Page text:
The election had been a face-off between Prime Minister Manmohan Singh of the Congress Party and the 81-year-old Lal Kishen Advani, leader of the Hindu-nationalist Bharatiya Janata Party (BJP). It turned out to be a no-contest.
The mild-mannered, scholarly Singh was widely seen as the face of liberalization and economic reform. He was also admired for his integrity. Advani, who had led the 1991 march of Hindu zealots to the Babri mosque, culminating in its destruction and the unleashing of communal riots, was still identified as a Hindu fundamentalist.
Singh pointed to the future, Advani to the past. Singh belongs to the minority Sikh community (just 15 million out of over one billion Indians), while Advani is a Hindu (85 percent of the population). It was clear whom the voters preferred. Religion, which has often strongly colored Indian politics, took a back seat.
Back to the Barone article,
So what is the Obama administration doing?
Continuing its pattern of ignoring our best allies, as it has with the UK, Colombia, and others, and trying to mollify our enemies:
All of which puts the ball in Barack Obama’s court. He has scarcely mentioned India in public since he became president, even as he has been making emollient noises to the mullah regime in Iran. Secretary of State Hillary Clinton, meanwhile, said publicly she wouldn’t object to China’s abuses of the human rights, which India has worked hard to uphold. The U.S. is preoccupied with the turmoil inside Pakistan, as well as with Pakistan’s problematic role in the fight against the Taliban. But building closer relations with India would give us more leverage in Islamabad. Clinton, who played a constructive role in her husband’s outreach to India, should understand this. Perhaps Obama does too.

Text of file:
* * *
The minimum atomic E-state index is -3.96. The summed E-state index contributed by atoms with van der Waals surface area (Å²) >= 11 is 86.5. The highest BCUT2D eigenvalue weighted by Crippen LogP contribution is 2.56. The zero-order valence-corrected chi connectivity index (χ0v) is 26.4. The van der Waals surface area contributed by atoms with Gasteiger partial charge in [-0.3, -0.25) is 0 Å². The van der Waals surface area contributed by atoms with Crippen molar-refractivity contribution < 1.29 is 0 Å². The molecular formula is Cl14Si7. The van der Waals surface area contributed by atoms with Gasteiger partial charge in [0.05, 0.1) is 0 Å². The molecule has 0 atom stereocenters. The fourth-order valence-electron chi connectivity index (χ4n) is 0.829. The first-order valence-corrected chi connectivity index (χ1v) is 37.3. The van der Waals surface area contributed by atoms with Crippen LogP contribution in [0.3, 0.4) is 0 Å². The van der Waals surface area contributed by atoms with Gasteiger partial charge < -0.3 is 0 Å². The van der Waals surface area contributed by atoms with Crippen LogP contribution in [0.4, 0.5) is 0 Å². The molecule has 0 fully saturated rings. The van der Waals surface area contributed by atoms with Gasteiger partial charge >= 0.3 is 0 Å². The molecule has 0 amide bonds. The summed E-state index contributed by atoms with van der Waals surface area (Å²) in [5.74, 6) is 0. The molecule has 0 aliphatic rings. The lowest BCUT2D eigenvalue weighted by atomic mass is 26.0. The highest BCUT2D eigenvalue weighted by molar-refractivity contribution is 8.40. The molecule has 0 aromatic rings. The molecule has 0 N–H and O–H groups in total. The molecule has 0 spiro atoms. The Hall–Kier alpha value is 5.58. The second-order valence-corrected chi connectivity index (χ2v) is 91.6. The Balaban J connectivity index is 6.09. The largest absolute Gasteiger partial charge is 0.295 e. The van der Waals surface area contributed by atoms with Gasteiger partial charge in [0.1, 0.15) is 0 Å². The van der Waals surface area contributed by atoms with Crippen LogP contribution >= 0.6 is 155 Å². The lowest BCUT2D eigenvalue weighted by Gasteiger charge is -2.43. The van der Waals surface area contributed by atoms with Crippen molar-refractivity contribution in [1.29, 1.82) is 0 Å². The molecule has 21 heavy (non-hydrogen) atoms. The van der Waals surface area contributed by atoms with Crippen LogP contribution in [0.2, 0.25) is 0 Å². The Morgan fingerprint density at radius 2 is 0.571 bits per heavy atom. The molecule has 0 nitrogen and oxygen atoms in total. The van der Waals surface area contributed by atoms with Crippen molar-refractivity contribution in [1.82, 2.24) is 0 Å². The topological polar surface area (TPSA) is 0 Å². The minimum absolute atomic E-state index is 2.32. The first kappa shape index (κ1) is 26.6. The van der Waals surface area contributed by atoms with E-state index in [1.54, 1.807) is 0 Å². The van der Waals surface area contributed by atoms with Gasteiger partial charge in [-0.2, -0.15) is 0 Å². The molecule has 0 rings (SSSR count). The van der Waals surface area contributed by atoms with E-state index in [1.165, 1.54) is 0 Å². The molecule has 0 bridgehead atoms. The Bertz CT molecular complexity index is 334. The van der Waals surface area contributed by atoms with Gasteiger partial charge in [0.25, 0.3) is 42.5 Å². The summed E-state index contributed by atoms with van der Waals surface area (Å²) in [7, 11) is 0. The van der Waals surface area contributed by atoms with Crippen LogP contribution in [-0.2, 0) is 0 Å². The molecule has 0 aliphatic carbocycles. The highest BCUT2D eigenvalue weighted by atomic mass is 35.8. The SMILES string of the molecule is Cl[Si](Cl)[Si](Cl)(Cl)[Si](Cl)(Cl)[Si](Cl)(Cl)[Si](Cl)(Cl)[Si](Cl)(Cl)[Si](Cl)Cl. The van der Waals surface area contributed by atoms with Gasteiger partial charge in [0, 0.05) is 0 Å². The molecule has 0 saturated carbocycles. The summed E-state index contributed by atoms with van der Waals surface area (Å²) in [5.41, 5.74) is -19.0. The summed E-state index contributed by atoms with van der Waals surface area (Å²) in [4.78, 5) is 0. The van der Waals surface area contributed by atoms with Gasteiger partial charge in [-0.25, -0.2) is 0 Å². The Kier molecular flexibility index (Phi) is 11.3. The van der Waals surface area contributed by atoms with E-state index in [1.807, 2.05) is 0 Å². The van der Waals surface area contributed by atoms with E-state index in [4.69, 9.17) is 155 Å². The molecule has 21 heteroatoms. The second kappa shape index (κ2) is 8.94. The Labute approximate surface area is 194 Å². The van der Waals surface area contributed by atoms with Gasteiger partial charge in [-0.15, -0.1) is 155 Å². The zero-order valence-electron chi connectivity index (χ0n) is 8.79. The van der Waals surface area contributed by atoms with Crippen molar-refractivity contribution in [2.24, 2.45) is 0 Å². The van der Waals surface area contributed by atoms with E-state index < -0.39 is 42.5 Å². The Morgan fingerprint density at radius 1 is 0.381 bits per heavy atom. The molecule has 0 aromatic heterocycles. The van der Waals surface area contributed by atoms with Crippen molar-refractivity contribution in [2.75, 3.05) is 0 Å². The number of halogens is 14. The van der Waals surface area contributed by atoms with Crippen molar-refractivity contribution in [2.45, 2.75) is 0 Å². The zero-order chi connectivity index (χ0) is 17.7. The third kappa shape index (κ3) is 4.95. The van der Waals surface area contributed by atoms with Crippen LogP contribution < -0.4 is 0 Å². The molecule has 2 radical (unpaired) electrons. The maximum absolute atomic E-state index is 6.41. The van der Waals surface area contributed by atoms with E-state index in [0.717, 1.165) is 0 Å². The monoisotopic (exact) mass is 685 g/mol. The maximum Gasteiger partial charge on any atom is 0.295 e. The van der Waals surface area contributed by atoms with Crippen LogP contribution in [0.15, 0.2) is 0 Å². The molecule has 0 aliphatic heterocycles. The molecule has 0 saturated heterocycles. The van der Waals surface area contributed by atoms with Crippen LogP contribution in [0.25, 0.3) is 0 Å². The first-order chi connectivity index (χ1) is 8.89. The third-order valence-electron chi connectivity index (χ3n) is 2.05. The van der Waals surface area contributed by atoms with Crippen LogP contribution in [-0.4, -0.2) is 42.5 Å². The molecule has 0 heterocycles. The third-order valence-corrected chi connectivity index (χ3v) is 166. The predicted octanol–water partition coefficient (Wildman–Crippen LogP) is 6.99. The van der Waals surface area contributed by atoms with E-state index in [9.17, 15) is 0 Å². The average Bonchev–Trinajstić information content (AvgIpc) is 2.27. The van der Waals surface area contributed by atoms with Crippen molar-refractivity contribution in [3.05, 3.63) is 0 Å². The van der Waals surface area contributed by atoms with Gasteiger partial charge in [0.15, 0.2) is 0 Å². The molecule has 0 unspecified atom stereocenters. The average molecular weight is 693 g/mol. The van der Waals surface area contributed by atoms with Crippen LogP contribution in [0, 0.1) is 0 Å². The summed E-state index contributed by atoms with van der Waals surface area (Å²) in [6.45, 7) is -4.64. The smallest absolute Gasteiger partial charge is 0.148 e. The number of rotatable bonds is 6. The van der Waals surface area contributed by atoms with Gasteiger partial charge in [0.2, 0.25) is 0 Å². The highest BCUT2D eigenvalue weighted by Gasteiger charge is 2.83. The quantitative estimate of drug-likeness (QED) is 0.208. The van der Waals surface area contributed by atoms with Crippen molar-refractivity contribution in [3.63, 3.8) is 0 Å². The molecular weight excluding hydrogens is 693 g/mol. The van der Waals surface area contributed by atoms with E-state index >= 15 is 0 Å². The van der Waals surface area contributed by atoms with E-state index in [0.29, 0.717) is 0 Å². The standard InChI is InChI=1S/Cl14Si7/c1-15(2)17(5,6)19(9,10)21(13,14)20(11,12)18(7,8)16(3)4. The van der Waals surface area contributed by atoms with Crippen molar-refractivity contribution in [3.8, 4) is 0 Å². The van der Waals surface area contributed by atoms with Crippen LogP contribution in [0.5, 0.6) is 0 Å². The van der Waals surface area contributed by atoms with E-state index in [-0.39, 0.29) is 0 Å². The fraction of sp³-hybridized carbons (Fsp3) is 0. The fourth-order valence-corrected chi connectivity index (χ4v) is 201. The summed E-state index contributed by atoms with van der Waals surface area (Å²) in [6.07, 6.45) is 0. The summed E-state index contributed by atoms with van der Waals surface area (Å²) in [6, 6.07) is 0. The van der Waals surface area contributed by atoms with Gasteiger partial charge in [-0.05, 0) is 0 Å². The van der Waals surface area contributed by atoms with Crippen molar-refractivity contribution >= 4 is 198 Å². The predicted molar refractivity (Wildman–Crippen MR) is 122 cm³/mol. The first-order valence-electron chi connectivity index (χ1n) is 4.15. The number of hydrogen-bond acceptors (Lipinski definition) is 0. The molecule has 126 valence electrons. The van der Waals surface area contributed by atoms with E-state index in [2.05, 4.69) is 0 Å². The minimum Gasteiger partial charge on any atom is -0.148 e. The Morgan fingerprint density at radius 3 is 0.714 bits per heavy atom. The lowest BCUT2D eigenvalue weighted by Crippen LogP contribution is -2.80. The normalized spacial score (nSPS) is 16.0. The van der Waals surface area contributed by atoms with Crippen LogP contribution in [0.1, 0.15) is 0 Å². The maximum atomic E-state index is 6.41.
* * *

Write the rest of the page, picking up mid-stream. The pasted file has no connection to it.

But it’s hard to tell. Obama has continued military operations in Iraq and stepped them up in Afghanistan, but otherwise he is banking heavily on the proposition that he can convince those who have been our sworn enemies that they should be our friends. Maybe that will work. But in the meantime, it would not hurt to show some solicitude for our friends in India, with whom we share strategic interests and moral principles. The 700 million voters of India have chosen to be our ally. We should take them up on it.
Can’t say I’m holding my breath on it. The Summit of the Americas showed that Obama is more interested in reaching across the crowded room to our enemy than he is to our friends. John Hinderaker is thinking in similar terms:
India is one of the world’s most important and dynamic countries with enormous strategic importance in Asia. Strengthening our alliance with India was one of the Bush administration’s major foreign policy achievements. Maybe Obama considers that a reason to ignore India; let’s hope not.
Both the alliances with India and Colombia were great foreign policy achievements for the Bush administration. Will Obama therefore try to undo them?